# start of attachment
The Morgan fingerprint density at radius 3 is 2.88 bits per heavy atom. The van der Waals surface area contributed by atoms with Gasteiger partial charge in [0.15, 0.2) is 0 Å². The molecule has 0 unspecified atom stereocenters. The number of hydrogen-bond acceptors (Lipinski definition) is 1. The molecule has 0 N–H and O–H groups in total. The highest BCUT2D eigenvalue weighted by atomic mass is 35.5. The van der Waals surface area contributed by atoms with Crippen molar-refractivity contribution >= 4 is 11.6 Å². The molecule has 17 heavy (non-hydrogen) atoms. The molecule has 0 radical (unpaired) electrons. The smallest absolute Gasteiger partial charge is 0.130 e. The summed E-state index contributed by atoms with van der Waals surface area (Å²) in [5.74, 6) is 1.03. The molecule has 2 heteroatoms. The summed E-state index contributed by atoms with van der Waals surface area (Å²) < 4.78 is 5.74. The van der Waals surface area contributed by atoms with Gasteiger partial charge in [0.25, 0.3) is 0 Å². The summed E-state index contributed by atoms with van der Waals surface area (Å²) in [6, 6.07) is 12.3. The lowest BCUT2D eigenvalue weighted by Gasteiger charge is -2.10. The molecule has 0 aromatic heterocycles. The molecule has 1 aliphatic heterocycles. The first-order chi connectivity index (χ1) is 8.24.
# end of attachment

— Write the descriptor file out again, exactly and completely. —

The Morgan fingerprint density at radius 3 is 2.88 bits per heavy atom. The van der Waals surface area contributed by atoms with Gasteiger partial charge in [0.15, 0.2) is 0 Å². The molecule has 0 unspecified atom stereocenters. The number of hydrogen-bond acceptors (Lipinski definition) is 1. The molecule has 0 N–H and O–H groups in total. The highest BCUT2D eigenvalue weighted by atomic mass is 35.5. The van der Waals surface area contributed by atoms with Crippen molar-refractivity contribution >= 4 is 11.6 Å². The molecule has 17 heavy (non-hydrogen) atoms. The molecule has 0 radical (unpaired) electrons. The smallest absolute Gasteiger partial charge is 0.130 e. The summed E-state index contributed by atoms with van der Waals surface area (Å²) in [5.74, 6) is 1.03. The molecule has 2 heteroatoms. The summed E-state index contributed by atoms with van der Waals surface area (Å²) < 4.78 is 5.74. The van der Waals surface area contributed by atoms with Gasteiger partial charge in [0.25, 0.3) is 0 Å². The summed E-state index contributed by atoms with van der Waals surface area (Å²) in [6, 6.07) is 12.3. The lowest BCUT2D eigenvalue weighted by Gasteiger charge is -2.10. The molecule has 0 aromatic heterocycles. The molecule has 1 aliphatic heterocycles. The first-order chi connectivity index (χ1) is 8.24.